To my momma friends, a Mother's Day tribute to you.

An open letter to all my mommin' sisters and dearest friends. I love you, I'm encouraged by you, I can't wait to be like you. 

It is with all the feels that I type this letter to you. So, so many feels. All. The. Feels. 

You see, there is at least one glaring difference between you and I, friend, and it cannot be ignored here. You're a mom, and a damn good one. But I am not. And there is at least one gigantic thread between us too, and that is our friendship, our sisterhood, our love. 

Trust me, I don't get it. You and I both know that. I don't understand. I can't possibly. What is motherhood? What is it like to be a momma? No clue, man. I wish I knew, and I am sorry I don't.

I don't know what it's like to see a positive pregnancy test and I don't know what it's like to tell my husband that he's going to finally going to be a dad. I don't know what it's like to have to break it to my family that I'm going to carry my baby to term, despite the stigma of teen pregnancy. I don't know what it's like to tell my boyfriend that I'm pregnant, and the baby isn't his. I don't know what it's like to experience the long grueling process of IVF treatments and I don't know what it's like to face the long-awaited excitement of that first “yes”. I don't know what it's like to conceive, carry, and birth a child. I don't know what it's like to lose a child either. But, my friend, please, please know that I still see you and I still love you and I still care deeply, even when I don't and can't possibly understand. 

I don't know what it's like to make a baby registry, and I don't what it's like to tour a birthing wing and to choose a midwife. I have never picked out a crib or prepared a nursery. I haven't had an ultrasound or gone to the doctor weekly to keep tabs on that sweet little one. I don't know what it feels like when that little peanut kicks and squirms. I don't know what it is like to feel contractions and have my water break. I don't have the slightest clue what it takes to endure the excruciating pain of bringing that sweet baby into this world and I can't imagine my husband's reaction to seeing that sweet bundle emerge in that chaotic moment of pain and sweat and tears and sweet, sweet joy. I can't fathom the joy. I can't fathom the pain. But, my friend, please, please know that I still see you and I still love you and I still care deeply, even when I don't and can't possibly understand.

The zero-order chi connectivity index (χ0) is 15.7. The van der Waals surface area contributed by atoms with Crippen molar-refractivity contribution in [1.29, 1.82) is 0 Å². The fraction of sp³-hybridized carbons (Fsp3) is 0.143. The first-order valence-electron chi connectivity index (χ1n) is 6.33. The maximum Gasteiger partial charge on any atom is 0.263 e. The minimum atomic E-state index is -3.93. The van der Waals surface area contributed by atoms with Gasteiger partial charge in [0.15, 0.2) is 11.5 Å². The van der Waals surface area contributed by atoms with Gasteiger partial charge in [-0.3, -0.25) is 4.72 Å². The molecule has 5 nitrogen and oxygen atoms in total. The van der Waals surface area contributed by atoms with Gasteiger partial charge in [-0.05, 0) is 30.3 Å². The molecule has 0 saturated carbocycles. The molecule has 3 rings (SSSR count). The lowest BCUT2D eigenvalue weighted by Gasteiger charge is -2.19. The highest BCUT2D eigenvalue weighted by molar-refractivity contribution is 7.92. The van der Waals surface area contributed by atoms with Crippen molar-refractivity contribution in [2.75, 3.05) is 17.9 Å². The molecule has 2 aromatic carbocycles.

I don't know what it's like to wake up in the middle of the night to feed a screaming babe and change the diapers and sing over my little one. I've never had to choose which vaccines my babe should have or what school she should go to. I haven't endured the journey of breast feeding or bottle feeding, and I don't know the darkness of the shaming when I choose differently than someone else. I don't know what it's like to see my baby smile for the first time, take her first steps, or go to her first day of kindergarten. I don't know what it's like to persevere through the days of uncertainty when waiting for a diagnosis and some sort of explanation. I just don't know. But, my friend, please, please know that I still see you and I still love you and I still care deeply, even when I don't and can't possibly understand. 

And, my word, I love your sweet baby so much. 

I don't know what it's like to see my husband as a dad. Sure, I can try to imagine, but I can't really.  I haven't gotten morning snuggles and haven't read bedtime stories. I’ve yet to see the expression on our parents’ faces when they learn that we’re making them grandparents. I don't know what it's like to hear those first giggles or wipe those after school tears. What's it like to see them eat their 1st birthday cake? I've never felt that deep love and utter joy or terrible shaming and painful isolation that you have as a mother. But, my friend, please, please know that I still see you and I still love you and I still care deeply, even when I don't and can't possibly understand.